We’ve gotten such a great response to the two recent tips posts I did, “6 ‘Now, Why Didn’t I Think of That?’ Shop Tips” and “5 Clever Tool Hacks,” that I decided to share some shop hacks from another YouTuber doing DIY project videos, Izzy Swan. In the video below, Izzy shares eight useful shop tips. Here are five of my faves in words and pictures.
Use a Nail to Drill a Pilot Hole
This trick has been around for a while, and it’s a good one. If you need to sink a pilot hole for a screw, and you don’t have the right size bit, or you don’t want your nail to split your board, you can use a nail as the bit to create a pre-drilled/pilot hole. Simply snip the head off of the nail, chuck it into your drill, and drill as if it were a normal bit.
Clamp Glue-Ups with Wedges and Shims
If you want to glue something up and don’t have suitable clamps for any reason, fasten two parallel pieces of scrap lumber down to a work surface so that they’re slightly wider than the work piece to be glued. Place your glue-up between these wedges. Now use shims between the wedges and the shims to hold the glued work piece firmly in place.
Add a Pinch of Salt to Your Glue to Prevent Travel
When you want to laminate several pieces of wood, sometimes the multiple pieces and the coating of glue between the boards with cause them to travel as you apply clamping pressure. Izzy swears by sprinkling a few grains of table salt onto the glue first. I guess the idea here is that the salt crystals add some grit, some friction, to the join to help prevent sliding. I had never heard of this, but I looked it up and it is used among some woodworkers (others swear by a few grains of regular sand or sanding grit). Have Make: readers had any experience with this trick?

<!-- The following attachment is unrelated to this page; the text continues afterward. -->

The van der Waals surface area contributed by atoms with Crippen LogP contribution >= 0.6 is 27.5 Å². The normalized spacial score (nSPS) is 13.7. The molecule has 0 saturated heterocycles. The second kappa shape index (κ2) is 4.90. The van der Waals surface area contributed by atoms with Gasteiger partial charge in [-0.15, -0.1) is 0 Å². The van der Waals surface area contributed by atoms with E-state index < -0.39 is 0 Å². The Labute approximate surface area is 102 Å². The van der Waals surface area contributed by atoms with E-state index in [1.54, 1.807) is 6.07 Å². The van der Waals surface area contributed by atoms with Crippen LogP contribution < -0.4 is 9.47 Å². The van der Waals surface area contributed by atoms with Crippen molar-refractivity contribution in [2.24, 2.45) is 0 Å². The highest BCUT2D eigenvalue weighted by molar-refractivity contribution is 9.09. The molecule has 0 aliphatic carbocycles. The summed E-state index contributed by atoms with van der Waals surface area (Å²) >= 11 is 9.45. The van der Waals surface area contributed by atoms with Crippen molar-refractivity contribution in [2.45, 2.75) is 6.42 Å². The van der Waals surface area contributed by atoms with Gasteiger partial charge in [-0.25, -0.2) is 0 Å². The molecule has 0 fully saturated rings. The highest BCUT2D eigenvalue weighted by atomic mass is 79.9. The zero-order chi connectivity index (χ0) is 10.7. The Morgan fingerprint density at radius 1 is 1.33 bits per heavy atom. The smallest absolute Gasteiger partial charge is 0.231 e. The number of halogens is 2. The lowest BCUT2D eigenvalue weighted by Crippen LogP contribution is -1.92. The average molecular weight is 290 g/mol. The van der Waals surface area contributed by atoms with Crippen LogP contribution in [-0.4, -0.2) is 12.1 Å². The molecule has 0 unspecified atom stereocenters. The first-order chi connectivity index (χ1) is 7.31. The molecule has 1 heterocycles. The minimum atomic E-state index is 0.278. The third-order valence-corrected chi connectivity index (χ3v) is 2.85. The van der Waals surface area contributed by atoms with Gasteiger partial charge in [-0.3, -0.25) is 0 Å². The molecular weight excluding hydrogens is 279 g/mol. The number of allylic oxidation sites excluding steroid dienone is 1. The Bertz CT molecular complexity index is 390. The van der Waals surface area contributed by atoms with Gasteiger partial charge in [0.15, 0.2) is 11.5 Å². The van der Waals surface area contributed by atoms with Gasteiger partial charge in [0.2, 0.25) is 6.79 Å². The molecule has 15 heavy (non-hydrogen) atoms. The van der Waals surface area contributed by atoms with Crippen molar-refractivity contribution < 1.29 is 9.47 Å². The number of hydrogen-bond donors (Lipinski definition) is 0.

Drill a Perfect 90° Hole Without a Drill Press
Cut a 90° angle into a piece of scrap stock. Place that 90° angle where you want your hole to go and hold the bit loosely against this angled notch while you drill. If you don’t have a band saw to cut a notch in the wood, you can easily improvise such a jig by taking two pieces of dimensional lumber with factory edges and hold them together so that one protrudes out from the other, creating a true 90° notch for accepting your bit. The resulting hole won’t be perfectly 90°, but it’ll be close.
Use a Ceramic Mug as a Sharpening Stone
If you find yourself in need of sharpening a utility knife, pocket blade, or scissors and don’t have access to a sharpening stone, you can flip over a ceramic coffee mug and use the outer edge of the bottom (the non-glazed part) as an emergency sharpening stone.